Jeff Tackett

Saturday, September 12 to Sunday, December 20, 2015

References to domesticity, ceremonies, loss and personal narratives are just a few of the many elements you might find in  Jeff Tackett’s work. Tackett creates his conceptually-based installations that reference environments such as medical labs, wedding ceremonies and bedroom interiors to express a broad range of concerns that include gender, sexuality, language and politics.

Viewing his role as an artist as one “to activate and amplify,” Tackett begins his process with a message, often personal, yet still universal. The message is expressed through the materials he chooses. For Tackett, “it is the choice of materials that separate my voice and hand as part this expression.” From cakes and flowers to beakers and vials, Tackett uses commonplace materials to address the universal human conditions that have shaped his personal narrative. 

In Take Root (2015), on view at Shawnee Library, plant life – first in ziplock bags, then in glass vases – line the bottom two rows of the windowsills in two spaces in the Library. Behind them appear printed images (Midwestern imagery such as sunflowers and bison) and text on small pieces of vellum directly adhered to the surface of the glass. The combination of imagery, words and flora in various states create the backdrop of dialog center to Tackett’s installation.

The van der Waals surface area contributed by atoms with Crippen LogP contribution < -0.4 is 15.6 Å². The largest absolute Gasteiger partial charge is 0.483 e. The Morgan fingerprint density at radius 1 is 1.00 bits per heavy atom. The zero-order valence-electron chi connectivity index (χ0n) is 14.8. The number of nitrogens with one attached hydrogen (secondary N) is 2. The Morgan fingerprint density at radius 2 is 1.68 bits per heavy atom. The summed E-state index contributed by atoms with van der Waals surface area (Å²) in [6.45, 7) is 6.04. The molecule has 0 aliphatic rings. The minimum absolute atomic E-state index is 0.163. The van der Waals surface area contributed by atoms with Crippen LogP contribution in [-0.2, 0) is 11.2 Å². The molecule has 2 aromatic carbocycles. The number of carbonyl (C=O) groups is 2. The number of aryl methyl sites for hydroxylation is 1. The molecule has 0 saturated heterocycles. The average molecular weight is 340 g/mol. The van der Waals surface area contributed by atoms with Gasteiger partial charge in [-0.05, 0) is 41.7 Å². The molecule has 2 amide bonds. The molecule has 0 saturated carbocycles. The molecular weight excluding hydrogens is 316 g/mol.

The use of multiples is prevalent in much of Tackett’s work, and is reminiscent of the art practices of Ai Weiwei and Félix González-Torres. The latter addressed the passage of time in many of his installations, and his influence on Tackett’s work can be seen in the current installation. Timing is essential to the work and its four activation phases:

Oct. 9

Install of image/text printed on vellum

Oct. 24

Install of germinating seeds in plastic bags

Nov. 14

Replacement of bags with germinating plants in glass vases

Dec. 12

Library visitors are encouraged to take a vase with a growing plant as a gift.

Affected by location, time, climate and general unpredictability, works such as Take Root have varying outcomes and are impossible to predict. Is there sufficient amount of light for seed germination and growth? Will the plants survive long enough for Library visitors to take them home? The durational aspect of the work prohibits the artist in having any sort of certainty of the lifespan of the individual plants, mirroring the unpredictability of our own relationships and life cycles.

For more information on the artist, visit